WAAAM Tour On Saturday, May 21 we had a great turn-out for our trip to the Western Antique Aeroplane & Automobile Museum. And our numbers were doubled with the addition of members of the Early Ford V-8 club. We met at the Columbia Gorge Outlet Mall in Troutdale. It was a great show with several Classic Thunderbirds, a few Retro ‘Birds and a variety of Early Ford V-8’s. After the obligatory instructions for the day, we began the parking lot exodus when one more ’57 Thunderbird came pulling into the lot. Don Landers and his son Don Jr. arrived to join us. We knew they were coming as Don’s grandson was already there and we had given him the written instructions. However, Don’s car was leaking water very badly and of course it appeared to be a 100-year-old Stanley Steamer based upon the steam coming out of the engine compartment. Don thought it was okay so the rest of us headed out to join those already on the way. Unfortunately, we never saw Don make it to the museum. Being concerned about their situation I called Don a day or so later. According to Don they bought more anti-freeze and put it in the radiator. Don’s grandson talked him into leaving the car there to cool completely. They then drove on to Hood River in the grandson’s car and got to the museum shortly after we left. Later they got the Thunderbird home and found several hose clamps a little loose. After replacing all the clamps everything appears to be okay. They have run the engine hard, and no leaks have appeared. Upon the club’s arrival at the museum we made sure that all had paid so that we could write one club check so that we could get the group price. Even the V-8 club paid our club so that all of us entered on one group payment. Since the last time we were at WAAAM they have added more hanger space, more cars, and more airplanes. If you were to walk around and read the placard on every display it would take more than a full day. Former club members Pat n’ Pat Brothers have their 1941 Packard Model 120 on loan to the museum, so it was naturally on display. Several years ago, they drove this car in the “Great American Race” from coast to coast. If you aren’t familiar with this race just Google it, quite a story & adventure. In 2006 they drove their ’56 Thunderbird in that race. Their Packard was next to a 1981 Avanti II. When I bought my T’Bird in 1966 I was looking for either a good condition T’Bird or Avanti. I am so glad I found the “right” Thunderbird first, but I still think the Avanti is one of the best-looking cars ever produced. Studebaker was years ahead of other manufacturers with its design – sleek, beautiful, and always futuristic looking. After several hours of viewing we got back on I-84 and stopped in Cascade Locks for lunch at the Bridgeside Café. I’d never been there so I was surprised it was not a table-service restaurant, but cafeteria style. Fortunately, no one was upset with me for this as most had been there before. Their backroom was reserved for us. We ended up with 38 at lunch: 21 V-8ers and 17 Thunderbirders. Three of our club skipped lunch and went their own way leaving the museum. We were all impressed at how fast they got the food out. People started drifting out in small groups, so our return to Portland was very scattered down the freeway. A call later that evening from Dennis Leedom let me know that the WAAAM website had taken a few pictures of our cars and placed them on their website. I checked that out and found only one photo. It has the Sharp’s ’57 green Caddy Bird and in the background Don Smith’s blue ’64 Thunderbird convertible, Mike Walsh’s blue ’57, Shelley Robert’s white ’56, the nose & RF fender of Sieg Lemke’s Mustang along with a 1937 Lincoln and either a ’50 or ’51 Woody from the V-8 club. I’ve pulled the image above off their website for our website and the Bird Watcher. It was a great day; it seems that everyone had a good time. And I felt a lot better once I knew that Don Landers was able to get home safely.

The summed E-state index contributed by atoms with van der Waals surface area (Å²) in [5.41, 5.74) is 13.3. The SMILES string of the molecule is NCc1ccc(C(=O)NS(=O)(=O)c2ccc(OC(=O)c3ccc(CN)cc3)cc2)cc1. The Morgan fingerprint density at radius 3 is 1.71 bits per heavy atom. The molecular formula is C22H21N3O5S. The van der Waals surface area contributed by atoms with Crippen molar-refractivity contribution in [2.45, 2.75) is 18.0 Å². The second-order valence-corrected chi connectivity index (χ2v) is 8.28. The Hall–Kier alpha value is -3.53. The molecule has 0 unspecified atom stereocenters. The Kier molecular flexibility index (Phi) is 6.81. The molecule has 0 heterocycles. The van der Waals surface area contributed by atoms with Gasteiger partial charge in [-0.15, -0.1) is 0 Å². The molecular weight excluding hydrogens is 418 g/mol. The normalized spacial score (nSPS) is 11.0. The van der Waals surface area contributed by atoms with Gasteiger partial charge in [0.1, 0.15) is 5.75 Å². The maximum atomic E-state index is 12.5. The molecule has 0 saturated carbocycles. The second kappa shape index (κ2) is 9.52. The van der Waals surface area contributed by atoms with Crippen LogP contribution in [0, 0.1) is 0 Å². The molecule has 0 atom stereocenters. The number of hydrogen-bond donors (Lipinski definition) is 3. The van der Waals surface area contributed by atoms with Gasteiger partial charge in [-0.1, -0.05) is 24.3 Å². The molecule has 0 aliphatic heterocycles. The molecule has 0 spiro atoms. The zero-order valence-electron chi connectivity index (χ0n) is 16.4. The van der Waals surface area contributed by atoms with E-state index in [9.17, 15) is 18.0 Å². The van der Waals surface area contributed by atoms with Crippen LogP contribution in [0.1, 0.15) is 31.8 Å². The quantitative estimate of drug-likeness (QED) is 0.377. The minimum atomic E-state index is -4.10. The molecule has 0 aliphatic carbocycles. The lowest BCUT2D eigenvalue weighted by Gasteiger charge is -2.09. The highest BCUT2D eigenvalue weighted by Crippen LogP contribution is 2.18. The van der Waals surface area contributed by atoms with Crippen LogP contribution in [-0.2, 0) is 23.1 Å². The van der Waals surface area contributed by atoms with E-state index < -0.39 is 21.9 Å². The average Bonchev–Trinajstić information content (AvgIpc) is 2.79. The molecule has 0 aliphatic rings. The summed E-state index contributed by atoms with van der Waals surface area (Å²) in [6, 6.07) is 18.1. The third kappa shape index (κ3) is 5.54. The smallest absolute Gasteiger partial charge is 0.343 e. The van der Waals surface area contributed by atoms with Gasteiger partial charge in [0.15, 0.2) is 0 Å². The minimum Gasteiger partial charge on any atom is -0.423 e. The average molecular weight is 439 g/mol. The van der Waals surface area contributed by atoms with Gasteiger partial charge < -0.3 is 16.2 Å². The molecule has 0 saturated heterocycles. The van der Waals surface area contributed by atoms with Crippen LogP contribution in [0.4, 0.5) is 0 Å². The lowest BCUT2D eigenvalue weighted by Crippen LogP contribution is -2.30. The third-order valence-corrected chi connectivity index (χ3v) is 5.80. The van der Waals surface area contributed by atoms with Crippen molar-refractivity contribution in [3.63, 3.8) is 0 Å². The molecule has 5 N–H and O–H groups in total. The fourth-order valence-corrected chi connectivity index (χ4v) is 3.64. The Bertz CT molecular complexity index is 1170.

This replica 1911 plane flew one time - off the top of a building in downtown Portland in 1985
Ever hear of a 1910 Brush? Well neither had I! But here is a very fine 112 year-old running example of one
I didn't get the story behind 1956 Lincoln Continental this "Official Ship" but it Club member Howard certainly looked great. Carlson has had 2 of these
Stacks of gliders - and there were even more in another area
An absolutely great 1961 Ford convertible
A 1981 Avanti II and a replica antique parts store
A 1910 Aultman & Taylor Steam Tractor. Club members Paul & Sharon Lawson have one just like it. Click on "Up Coming Events" to see it
A pair of nice Rat Rods
Former club members Pat 'n Pat Brothers 1941 Packard Remember they have driven this car coast to coast
A 1962 Thunderbird convertible
And of course I've never heard of a1927 Moon either. Check out the spare tire cover, I doubt that is original
Composition photo of a 1928 Boeing 40C along with a 2010 Boeing 787 We've come a long way baby
A very different kind of Ford. Prior to WWII Ford got into the airplane manufacturing business with this famous Tri-Motor. It was primarily used for US Mail and some passenger work. Of course during the war they built thousands of bombers for the Army Air Corp.
I can't even imagine someone finding a Pin-Ball machine other than Dave Van Winkle.
Almost the same photo as at the top except from the other side of the parking lot.
Getting the obligatory "This is what we are doing today" speech before leaving our starting point.
All the photos below are from the Bridgeside Cafe Unfortunately being backlit with windows some of these are a bit hard to see.
Thanks to Shelley Roberts for several of the photos above.